Driving down the road on my way to work at St. Vincent Mission the other day I spied a scarecrow and thought “Oh that’s what they mean”. I will explain in a minute.
My second year as Grow Appalachia Program Director here in Floyd County, KY was a real learning curve. One of my more memorable home visits was to Edna who farmed on the homeplace where she and her 12 siblings were raised. The day I visited she was lamenting the crows attacking her corn and beans. Apparently, the crows, seeing the young plant poke through the dirt, fly down, pull the plant from the ground and eat the seed, leaving the plant to die on top of the soil. Her grandson had put a scarecrow at the end of the field but she said it wasn’t doing much good and she would have to replant. She did that three times that year before getting the crop to grow past seedling stage.
So I knew then crows were the enemy. There are many ways to scare them off from pie plates, to owl statues to the recent bird scare tape. But of course the old standby is the scarecrow. Wondering how what I saw while driving down the road ever turned into the floppy limbed character we all know from the Wizard of Oz, I turned to Wikipedia.
The 1881 Household Cyclopedia of General Information gives the following advice:
Machinery of various kinds, such as wind-mills in miniature, horse rattles, etc., to be put in motion by the wind, are often employed to frighten crows; but with all of these they soon become familiar, when they cease to be of any use whatever. The most effectual method of banishing them from a field, as far as experience goes, is to combine with one or other of the scarecrows in vogue the frequent use of the musket. Nothing strikes such terror into these sagacious animals as the sight of a fowling-piece and the explosion of gun powder, which they have known so often to be fatal to their race. Such is their dread of a fowling-piece, that if one is placed upon a dyke or other eminence, it will for a long time prevent them from alighting on the adjacent grounds. Many persons now, however, believe that crows like most other birds, do more good by destroying insects and worms, etc., than harm by eating grain.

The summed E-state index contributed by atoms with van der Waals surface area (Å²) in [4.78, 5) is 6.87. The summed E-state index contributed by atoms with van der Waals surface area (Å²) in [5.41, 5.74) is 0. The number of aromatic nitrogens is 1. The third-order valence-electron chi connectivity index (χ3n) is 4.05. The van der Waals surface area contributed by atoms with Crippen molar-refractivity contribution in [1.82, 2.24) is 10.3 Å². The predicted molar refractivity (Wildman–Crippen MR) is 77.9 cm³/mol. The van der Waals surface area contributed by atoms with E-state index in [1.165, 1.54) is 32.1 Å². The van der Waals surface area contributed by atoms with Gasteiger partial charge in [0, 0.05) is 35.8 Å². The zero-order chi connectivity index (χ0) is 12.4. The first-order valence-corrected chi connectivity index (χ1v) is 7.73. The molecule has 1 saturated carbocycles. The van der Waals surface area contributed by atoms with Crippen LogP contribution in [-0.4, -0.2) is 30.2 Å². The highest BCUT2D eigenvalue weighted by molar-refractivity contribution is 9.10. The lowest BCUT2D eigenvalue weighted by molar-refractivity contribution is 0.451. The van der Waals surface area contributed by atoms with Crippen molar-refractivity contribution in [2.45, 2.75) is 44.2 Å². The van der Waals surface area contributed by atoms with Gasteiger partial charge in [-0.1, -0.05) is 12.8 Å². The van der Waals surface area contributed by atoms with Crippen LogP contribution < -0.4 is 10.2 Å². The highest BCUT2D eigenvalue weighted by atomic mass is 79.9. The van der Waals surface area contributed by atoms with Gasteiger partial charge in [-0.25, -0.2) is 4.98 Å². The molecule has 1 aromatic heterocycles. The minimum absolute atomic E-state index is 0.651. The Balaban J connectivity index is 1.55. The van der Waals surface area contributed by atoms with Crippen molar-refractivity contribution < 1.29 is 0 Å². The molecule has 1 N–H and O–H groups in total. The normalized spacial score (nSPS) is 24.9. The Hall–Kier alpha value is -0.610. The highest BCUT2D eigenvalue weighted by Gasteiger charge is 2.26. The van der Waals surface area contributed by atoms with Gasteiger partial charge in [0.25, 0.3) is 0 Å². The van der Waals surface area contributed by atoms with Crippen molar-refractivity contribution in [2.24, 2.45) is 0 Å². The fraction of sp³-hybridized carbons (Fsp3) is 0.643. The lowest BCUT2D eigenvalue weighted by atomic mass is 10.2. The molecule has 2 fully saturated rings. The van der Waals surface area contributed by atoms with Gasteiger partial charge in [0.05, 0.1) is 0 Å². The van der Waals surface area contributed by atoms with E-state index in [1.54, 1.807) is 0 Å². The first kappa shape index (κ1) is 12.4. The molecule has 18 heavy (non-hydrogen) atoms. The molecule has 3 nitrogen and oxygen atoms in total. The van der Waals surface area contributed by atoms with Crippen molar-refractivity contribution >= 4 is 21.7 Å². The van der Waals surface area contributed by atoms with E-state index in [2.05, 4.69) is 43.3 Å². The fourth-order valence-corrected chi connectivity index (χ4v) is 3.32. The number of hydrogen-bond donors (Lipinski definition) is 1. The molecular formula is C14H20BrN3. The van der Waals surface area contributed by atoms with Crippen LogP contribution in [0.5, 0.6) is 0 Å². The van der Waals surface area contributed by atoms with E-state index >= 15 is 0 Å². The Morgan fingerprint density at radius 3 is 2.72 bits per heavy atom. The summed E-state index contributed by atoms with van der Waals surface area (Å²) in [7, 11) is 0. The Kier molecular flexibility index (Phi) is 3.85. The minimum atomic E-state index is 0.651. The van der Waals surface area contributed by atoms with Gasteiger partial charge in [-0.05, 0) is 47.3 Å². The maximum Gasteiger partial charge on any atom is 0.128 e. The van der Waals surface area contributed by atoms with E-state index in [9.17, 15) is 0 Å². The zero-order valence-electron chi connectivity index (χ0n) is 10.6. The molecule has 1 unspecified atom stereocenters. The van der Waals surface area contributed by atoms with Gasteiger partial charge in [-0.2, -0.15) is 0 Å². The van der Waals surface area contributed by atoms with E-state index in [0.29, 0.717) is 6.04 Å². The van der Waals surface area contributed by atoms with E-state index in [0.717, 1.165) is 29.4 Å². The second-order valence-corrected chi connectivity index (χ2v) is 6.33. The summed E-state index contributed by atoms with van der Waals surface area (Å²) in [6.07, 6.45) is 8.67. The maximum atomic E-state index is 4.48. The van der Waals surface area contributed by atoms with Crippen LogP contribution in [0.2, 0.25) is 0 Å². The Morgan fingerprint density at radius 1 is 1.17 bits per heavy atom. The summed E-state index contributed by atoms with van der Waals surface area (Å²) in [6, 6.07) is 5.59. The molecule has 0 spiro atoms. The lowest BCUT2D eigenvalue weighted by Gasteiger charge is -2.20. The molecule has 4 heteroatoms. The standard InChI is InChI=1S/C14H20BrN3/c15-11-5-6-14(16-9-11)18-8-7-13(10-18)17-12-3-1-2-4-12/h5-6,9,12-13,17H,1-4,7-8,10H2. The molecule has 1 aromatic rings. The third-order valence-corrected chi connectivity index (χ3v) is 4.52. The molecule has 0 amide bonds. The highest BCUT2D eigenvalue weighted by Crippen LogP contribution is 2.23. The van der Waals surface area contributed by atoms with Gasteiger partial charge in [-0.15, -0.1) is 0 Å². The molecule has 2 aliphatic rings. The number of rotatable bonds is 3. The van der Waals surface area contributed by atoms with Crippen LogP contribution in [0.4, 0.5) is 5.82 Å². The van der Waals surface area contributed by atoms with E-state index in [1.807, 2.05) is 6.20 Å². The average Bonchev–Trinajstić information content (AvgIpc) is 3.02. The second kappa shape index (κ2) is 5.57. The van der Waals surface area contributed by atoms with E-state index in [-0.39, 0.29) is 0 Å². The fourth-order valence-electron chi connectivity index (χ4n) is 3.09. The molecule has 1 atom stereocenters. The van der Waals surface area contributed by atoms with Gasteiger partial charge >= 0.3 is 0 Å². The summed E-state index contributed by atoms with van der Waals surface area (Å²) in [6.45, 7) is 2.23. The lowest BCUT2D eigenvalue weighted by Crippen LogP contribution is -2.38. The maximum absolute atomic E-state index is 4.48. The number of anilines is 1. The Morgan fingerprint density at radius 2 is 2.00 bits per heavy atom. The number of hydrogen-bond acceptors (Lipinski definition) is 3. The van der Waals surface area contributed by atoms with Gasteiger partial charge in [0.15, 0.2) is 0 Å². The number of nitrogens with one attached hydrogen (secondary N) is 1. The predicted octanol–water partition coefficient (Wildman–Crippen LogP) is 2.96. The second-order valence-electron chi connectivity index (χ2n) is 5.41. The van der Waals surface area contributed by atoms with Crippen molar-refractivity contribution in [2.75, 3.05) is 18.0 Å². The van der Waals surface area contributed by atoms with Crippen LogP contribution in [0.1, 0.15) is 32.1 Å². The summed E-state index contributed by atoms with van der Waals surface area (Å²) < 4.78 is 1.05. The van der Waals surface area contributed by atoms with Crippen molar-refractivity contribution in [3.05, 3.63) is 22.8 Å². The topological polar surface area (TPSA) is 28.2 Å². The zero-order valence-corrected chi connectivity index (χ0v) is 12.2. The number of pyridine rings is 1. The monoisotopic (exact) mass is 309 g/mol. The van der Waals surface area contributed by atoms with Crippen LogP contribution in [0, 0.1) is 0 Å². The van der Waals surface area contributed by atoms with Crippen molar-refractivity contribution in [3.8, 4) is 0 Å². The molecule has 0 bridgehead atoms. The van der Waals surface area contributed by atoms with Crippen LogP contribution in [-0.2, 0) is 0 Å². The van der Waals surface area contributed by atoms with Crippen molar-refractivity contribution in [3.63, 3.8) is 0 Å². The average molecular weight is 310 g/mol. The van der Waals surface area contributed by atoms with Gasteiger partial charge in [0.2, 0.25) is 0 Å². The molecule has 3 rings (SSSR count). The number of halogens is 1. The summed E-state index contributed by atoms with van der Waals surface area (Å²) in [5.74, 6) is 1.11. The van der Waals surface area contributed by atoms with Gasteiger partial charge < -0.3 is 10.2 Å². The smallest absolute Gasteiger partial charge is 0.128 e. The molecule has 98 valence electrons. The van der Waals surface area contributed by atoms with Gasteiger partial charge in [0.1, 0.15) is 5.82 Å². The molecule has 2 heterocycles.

This was all well and good but what about what I saw? Then there is was a bit further in the article”
In the southern Appalachians another common method of scaring off crows was use of a dead crow hung upside down from a pole.
Yep, this is what I saw:
Sorry the picture is blurry, but took it through my truck window from the road. I am a firm believer in the earlier advice:
Nothing strikes such terror into these sagacious animals as the sight of a fowling-piece and the explosion of gun powder, which they have known so often to be fatal to their race.
Anyone who would hang a dead crow in their garden most likely has a shotgun handy so I’m not taking any chances.
Just for fun here are some recent GA scarecrow pictures.